On 11 April the National Consumer Tribunal ruled that Volkswagen Financial Services must refund, with interest, customers it charged for on-the-road, administration and handling service fees since 2007.
This ruling has raised the legality of installment agreements that consumers sign prior to taking delivery of vehicles bought from dealers (and other financing agreements for other products). The Tribunal said that Volkswagen Financial Services must stop charging consumers these fees and must submit a written confirmation that it had done so by 25 April. VW Financial Services is expected to challenge the Tribunal’s ruling in the High Court.
This is not the beginning of this issue. Way back in Oct 2017, the National Credit Regulator (NCR) issued a compliance notice to VW for charging consumers an on-the-road admin fee and handling fee on credit agreements. These fees are not permitted to be charged on credit agreements by the National Credit Act. The NCR compliance notice instructed Volkswagen Financial Services SA to refund consumers and submit an audit report to the NCR. VW blocked that by appealing. 18 months later the regulators have again caught up with VW. The problem here is that when consumer protection rules are put into question by large brands trying to avoid their responsibilities issues of consumer trust and fair competition are raised. This is not necessarily a problem of consumer education (as some claim), rather it is a failure of corporate governance and corporate responsibility.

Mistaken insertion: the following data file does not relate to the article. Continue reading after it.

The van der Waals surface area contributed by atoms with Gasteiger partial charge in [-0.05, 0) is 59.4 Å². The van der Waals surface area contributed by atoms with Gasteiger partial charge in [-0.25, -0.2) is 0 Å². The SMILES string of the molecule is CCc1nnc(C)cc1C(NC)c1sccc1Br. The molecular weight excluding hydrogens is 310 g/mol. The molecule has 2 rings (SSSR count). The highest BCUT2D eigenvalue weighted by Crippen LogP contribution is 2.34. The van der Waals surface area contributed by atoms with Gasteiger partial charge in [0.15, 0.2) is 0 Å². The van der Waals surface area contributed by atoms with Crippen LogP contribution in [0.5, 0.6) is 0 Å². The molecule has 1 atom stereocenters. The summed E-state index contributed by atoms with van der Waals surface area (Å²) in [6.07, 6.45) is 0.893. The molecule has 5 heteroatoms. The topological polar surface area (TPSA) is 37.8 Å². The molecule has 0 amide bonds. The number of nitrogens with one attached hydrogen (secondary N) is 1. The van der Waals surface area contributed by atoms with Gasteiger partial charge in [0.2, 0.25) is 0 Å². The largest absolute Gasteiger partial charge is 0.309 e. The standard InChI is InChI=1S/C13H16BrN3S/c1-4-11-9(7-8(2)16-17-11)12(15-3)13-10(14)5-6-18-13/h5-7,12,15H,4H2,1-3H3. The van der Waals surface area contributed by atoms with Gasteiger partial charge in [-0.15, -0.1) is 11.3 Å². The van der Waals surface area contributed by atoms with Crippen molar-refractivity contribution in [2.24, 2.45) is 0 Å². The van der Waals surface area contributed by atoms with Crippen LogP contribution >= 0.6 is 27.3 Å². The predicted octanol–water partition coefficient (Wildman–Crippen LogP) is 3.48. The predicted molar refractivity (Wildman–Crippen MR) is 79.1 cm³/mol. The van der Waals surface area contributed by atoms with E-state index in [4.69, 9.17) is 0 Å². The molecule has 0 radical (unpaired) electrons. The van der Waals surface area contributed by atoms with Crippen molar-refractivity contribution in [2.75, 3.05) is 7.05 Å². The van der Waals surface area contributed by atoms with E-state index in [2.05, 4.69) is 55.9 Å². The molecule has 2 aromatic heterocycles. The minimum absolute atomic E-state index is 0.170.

In a paper, ‘A New Multilateralism for Shared Prosperity: Geneva Principles for a Green New Deal’, recently published by UNCTAD, the type of practices which VW has been found guilty of are labelled “crocodile capitalism”.